So...that's not a real quote--and you likely picked up on that. But had it been transposed over a picture of a classroom of engaged students, written in some "bespoke font," posted on multiple sites, you may have thought twice. With a couple clicks of the mouse, false information can be repackaged, given credence, and even vouched for by an audience (albeit a false one). The reality is, anything is possible on the internet, and for all of the positive information and knowledge shared across the web, there's an equal amount of garbage.
In some cases, it's easy to spot. Unfortunately, with social media and content gone viral, false information can spread like wildfire. While rules of conduct exist on the web, they're nowhere near as stringent as ethics codes that dictate what's printed in our newspapers, or said on our television networks--the internet is basically the Wild West of the media world. As our capacity to create and share content grows each day, so should our emphasis on media literacy.
According to the Media Literacy Project, media literacy is "the ability to access, analyze, evaluate, and create media." In order to think critically about media, be it online or in print, we must be able to understand where it came from, who created it, what their message/purpose is and how it influences its audience, intended or otherwise.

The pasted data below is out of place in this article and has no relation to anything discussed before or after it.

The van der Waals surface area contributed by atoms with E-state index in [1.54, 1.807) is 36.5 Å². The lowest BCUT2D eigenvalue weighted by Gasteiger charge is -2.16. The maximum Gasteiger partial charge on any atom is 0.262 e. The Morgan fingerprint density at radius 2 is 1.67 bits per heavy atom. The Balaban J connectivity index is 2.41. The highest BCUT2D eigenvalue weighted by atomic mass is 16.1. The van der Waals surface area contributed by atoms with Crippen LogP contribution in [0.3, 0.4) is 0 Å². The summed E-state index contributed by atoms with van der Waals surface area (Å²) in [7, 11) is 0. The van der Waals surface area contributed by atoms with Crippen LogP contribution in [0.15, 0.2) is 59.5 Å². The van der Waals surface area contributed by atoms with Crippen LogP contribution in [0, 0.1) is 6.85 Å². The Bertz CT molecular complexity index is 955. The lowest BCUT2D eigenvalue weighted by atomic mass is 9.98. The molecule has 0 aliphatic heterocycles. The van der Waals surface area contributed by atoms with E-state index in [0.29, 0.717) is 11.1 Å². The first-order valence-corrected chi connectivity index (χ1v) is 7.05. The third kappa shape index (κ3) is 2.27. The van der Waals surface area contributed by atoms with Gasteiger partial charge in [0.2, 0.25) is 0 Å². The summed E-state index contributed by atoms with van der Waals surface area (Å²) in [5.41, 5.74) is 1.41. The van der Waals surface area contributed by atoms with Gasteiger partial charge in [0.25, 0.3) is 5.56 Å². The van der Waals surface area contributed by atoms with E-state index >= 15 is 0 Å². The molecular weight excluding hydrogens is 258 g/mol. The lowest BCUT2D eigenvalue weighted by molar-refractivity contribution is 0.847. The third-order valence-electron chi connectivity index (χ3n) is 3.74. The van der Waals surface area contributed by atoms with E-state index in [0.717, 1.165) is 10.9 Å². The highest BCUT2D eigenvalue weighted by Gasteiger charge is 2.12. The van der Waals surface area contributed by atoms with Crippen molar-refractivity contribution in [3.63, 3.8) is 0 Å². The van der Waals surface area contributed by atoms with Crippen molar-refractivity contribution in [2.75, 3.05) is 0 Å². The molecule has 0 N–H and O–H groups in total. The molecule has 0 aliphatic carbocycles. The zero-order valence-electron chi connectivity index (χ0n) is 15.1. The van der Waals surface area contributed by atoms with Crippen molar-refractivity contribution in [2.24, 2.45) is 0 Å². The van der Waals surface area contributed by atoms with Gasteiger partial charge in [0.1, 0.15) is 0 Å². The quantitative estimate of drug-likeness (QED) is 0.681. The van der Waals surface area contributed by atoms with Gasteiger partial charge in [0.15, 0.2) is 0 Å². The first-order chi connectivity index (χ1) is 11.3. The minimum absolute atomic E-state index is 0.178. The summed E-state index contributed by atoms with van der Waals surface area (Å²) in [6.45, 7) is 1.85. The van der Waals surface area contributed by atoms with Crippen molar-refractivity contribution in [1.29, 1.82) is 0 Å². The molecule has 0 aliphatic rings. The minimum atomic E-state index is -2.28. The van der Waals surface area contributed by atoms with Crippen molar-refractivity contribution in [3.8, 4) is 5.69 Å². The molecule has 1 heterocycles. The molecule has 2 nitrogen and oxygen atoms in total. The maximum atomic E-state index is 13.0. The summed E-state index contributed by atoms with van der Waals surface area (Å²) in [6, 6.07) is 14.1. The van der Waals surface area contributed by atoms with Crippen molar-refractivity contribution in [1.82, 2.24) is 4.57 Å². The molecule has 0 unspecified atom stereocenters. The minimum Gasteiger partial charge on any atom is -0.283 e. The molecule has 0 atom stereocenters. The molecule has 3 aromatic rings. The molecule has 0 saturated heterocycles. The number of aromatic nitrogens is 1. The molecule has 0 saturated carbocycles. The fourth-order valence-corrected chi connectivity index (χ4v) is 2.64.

If you ask a student how to accomplish an unfamiliar task, or to summarize a complex event, their first instinct is likely to Google it, and to click on whatever pops up first (or on a Wikipedia article!). Of course, this is usually the fastest way to access information, but it isn't necessarily the most accurate or comprehensive. This doesn't matter when you want to figure out how long to hard boil an egg; but for school assignments, or an unbiased account of current events, students need to be taught where and how to get credible information. General guidelines for finding credible online sources include:
- Know the difference between web suffixes, like .com, .gov, .org, and .net.
- Familiarize yourself with popular news sources, and their political or ideological biases.